Mashpee teenager ZYG Peters is a prolific “new-age composer” and performer
ZYG Peters was playing in Boston when a passerby called him an “808 human” because it sounded like an 808 drum – an electronic drum primarily used in hip-hop productions.
This is how the teenager born Morgan James Peters II became the ZYG 808 (pronounced Zee-Why-Gee Eight-O-Eight).
Host, producer and songwriter ZYG 808 graduated from Mashpee High School this year and is a member of the Wampanoag tribe. He has won numerous scholarships and awards, not only for the originality and creativity of his music, but also for the ability of his music to raise awareness of social issues.
As well as being the personification of a legendary drum sound, ZYG is part of Southcoast Thump & Soul, a movement that features South Shore artists from a mix of genres – soul, rock, jazz, hip-hop. , edm / afrobeat and indie rock.
Southcoast Thump & Soul aims to create a regional sound for southern New England, according to a press release on artistpr.com. It’s âgood vibe musicâ for this region, with the mission of raising the profile of BIPOC artists, according to ZYG.
Although Polyphonic Studios in Buzzards Bay, founded by the ZYG family and where he records much of his music, officially launched the Southcoast Thump & Soul Movement in January, the movement has its roots in the ideology of the GroovaLottos. ZYG have been playing in this soul-funk ensemble founded by their father since the age of 13, and the group has set themselves a goal of breaking down traditional genre concepts, according to ZYG.
Thanks to the Cape Cod Cultural Center in South Yarmouth, ZYG received the Four-Year Alexander Holmes Fellowship, created in memory of a Falmouth musician who was killed in a car crash in 2014 at the age of 26. ZYG will be a student at Goddard College this fall to study music. Although the school is located in Plainfield, Vermont, ZYG will largely work remotely from Mashpee, which he says allows him the flexibility to be able to continue his education without having to stop the current music he is working on. . ZYG has also mentored middle school and high school students at the Cape Cod Museum of Art in Dennis.
Q: How did you come to hip-hop / rap?
A: I started rapping in eighth grade. I have listened to hip-hop all my life. I remember (being) in the back seat of my dad’s car, listening to Rakim, and KRS-one, The Roots, Big Daddy Kane, people like that. These eventually became early influences. I picked up the microphone for the first time in eighth grade, hanging out with my cousin. He put on a few beats and we all started freestyle. We all took videos, we listened and we decided to continue.
Q: You were involved in music even earlier, weren’t you? Did you play drums?
A: I had started on drums, yeah. I had played drums with the Groovalottos, and my first drum teacher was the founding drummer of the Groovalottos, Eddie Ray Johnson, who sadly passed away last year. … Towards the start of high school, I had also started studying with Martin Vasquez. I officially joined the Groovalottos when I was 13, during the Gathering of Nations powwow in Albuquerque.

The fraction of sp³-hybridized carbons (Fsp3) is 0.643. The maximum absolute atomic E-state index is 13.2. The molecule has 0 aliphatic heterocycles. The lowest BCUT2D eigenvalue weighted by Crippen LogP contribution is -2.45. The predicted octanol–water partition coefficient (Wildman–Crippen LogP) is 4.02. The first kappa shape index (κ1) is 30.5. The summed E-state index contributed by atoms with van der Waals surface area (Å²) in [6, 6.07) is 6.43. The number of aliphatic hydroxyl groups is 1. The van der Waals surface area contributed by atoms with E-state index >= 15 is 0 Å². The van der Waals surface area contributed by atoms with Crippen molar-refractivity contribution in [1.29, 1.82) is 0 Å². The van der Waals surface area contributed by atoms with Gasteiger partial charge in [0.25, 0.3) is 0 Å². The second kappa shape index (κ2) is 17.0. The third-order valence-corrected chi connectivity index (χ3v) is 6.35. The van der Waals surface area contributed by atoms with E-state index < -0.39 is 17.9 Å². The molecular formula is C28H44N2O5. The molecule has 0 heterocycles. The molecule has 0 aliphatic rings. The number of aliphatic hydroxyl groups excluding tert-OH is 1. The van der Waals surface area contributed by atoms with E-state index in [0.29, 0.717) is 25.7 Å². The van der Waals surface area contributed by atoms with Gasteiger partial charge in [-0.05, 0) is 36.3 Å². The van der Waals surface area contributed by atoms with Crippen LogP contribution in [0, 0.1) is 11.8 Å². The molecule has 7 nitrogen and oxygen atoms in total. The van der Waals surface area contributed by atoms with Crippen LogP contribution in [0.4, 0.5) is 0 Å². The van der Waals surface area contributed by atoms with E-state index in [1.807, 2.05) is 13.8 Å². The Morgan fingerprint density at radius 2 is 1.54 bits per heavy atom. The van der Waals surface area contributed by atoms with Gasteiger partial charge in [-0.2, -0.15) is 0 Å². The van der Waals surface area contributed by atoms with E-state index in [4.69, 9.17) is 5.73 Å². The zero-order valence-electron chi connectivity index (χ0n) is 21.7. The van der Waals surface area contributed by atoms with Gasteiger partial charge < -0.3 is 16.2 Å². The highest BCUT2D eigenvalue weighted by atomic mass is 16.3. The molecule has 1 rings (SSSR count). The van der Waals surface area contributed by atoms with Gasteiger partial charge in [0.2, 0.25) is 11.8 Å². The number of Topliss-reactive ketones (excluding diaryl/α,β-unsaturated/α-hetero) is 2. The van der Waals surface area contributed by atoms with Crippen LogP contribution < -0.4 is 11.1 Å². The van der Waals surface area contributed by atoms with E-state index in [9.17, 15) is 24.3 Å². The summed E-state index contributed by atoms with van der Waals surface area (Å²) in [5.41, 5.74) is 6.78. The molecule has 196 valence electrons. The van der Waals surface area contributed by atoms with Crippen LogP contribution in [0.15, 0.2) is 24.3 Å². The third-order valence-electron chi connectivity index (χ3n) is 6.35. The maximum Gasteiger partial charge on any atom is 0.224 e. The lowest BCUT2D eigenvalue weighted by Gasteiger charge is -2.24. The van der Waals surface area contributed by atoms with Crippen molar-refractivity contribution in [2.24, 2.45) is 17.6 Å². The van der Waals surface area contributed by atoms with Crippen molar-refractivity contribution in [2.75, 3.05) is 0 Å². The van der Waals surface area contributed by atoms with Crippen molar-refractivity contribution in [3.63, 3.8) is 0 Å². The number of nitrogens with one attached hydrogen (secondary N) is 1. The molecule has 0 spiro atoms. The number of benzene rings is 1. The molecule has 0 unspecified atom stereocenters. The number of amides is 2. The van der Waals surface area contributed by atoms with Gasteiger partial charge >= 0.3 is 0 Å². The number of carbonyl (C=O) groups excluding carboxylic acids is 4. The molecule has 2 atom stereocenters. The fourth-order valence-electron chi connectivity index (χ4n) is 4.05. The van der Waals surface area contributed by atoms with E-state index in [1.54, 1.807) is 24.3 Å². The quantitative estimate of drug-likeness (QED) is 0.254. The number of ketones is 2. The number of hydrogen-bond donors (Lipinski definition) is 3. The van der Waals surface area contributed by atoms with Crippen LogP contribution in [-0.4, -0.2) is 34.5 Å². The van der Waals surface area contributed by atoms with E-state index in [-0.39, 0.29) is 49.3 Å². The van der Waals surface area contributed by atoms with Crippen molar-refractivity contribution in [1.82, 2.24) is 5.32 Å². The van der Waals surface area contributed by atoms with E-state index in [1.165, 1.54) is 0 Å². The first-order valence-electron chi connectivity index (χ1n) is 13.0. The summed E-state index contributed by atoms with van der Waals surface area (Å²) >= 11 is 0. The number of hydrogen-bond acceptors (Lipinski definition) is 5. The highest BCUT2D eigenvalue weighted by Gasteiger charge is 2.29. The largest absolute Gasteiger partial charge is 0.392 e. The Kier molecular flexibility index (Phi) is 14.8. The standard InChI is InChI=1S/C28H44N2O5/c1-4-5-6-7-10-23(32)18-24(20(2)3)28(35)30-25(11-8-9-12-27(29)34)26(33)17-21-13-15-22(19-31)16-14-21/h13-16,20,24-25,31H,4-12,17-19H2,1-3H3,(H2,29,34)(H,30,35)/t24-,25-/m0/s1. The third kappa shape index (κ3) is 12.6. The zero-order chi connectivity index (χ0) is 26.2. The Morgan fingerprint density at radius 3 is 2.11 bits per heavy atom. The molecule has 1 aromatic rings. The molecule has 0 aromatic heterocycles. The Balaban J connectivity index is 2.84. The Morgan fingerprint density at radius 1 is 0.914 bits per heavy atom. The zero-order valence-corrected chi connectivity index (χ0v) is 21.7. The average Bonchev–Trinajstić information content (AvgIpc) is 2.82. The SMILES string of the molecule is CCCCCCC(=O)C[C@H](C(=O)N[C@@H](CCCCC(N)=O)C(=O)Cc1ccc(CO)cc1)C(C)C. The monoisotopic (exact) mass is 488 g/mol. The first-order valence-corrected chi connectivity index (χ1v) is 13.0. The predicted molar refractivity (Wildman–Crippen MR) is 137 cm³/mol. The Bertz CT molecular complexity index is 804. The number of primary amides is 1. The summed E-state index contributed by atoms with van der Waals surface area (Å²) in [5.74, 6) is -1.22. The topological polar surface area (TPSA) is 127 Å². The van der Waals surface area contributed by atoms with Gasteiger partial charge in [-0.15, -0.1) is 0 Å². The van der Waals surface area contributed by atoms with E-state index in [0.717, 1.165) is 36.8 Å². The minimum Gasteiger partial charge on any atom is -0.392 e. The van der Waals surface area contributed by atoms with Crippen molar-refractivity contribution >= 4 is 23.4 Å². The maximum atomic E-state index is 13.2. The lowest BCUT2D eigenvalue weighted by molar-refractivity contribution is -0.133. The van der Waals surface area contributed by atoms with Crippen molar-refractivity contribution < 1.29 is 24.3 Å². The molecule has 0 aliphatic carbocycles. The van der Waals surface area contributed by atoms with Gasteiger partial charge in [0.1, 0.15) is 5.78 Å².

Q: Do you identify more as a producer or rather as a rapper?
A: A composer is really what I identify with. … This is actually an interesting thing that I have already brought up in a conversation: it is like being a younger artist, like an artist of color, I notice a lot of artists of color who write music or make rhythms. .. rather they are classified in the producer or beat-maker category. If I were white, I bet I would be classified more in the category of new-age composers.
Q: In your song âGlory of Historyâ you start with a sketch and quote from Harry Truman, and you talk about how blacks and browns have always had to choose between the lesser of two evils. Can you explain this?
(The skit was ZYG sharing this classroom quote from former President Harry Truman as part of a school assignment: “I believe that a man is as good as another as long as he is honest and decent and not not angry or a Chinese. âZYG mentioning having to choose between the lesser of two evils was in reference to voters in the recent election choosing between Donald Trump and Joe Biden).
A: I will gladly explain to you what I mean by that. You are familiar with the two-party system. Neither side actually thought about the best interests of blacks and browns, in politics or otherwise. That’s why I say it’s the lesser of two evils, because the end-to-end “right” just doesn’t care. And the left, what they’re doing is one of two things. â¦ It is either pimping, or blacks and browns, or symbolic victories like Juneteenth which has become a national holiday.
Q: Do you think your music has always had this social conscience?
A: Yes, I point to my first examples: there was this anti-opioid song, which I did with two other members of the Mashpee Wampanoag tribe, Young Sumo and JJ Nice, it’s called “Flippin”. … This was specifically talking about the issues in the aboriginal community with opioid addiction and opioid related deaths.
Q: In the future, do you think your music will continue to have this social awareness, or will you move away from it?
A: If we were to see real change, or significant changes in policy, and any real improvement, then of course my music would move away from social consciousness. When there are no more problems in the world, I guess. … So I don’t foresee in the near future where my music will move away from social consciousness.
So far this year, Zyg has released a seven-track mixtape titled âBeat Lounge Notesâ of the singles he released in 2021, including âGlory of Historyâ. He plans to release more singles, is working on two more mixtapes and is co-producing GroovaLottos’ upcoming album.
“Beat Lounge Notes” is available on bandcamp: https://thezyg808.bandcamp.com/album/beat-lounge-notes
Kathi Scrizzi Driscoll contributed to this report.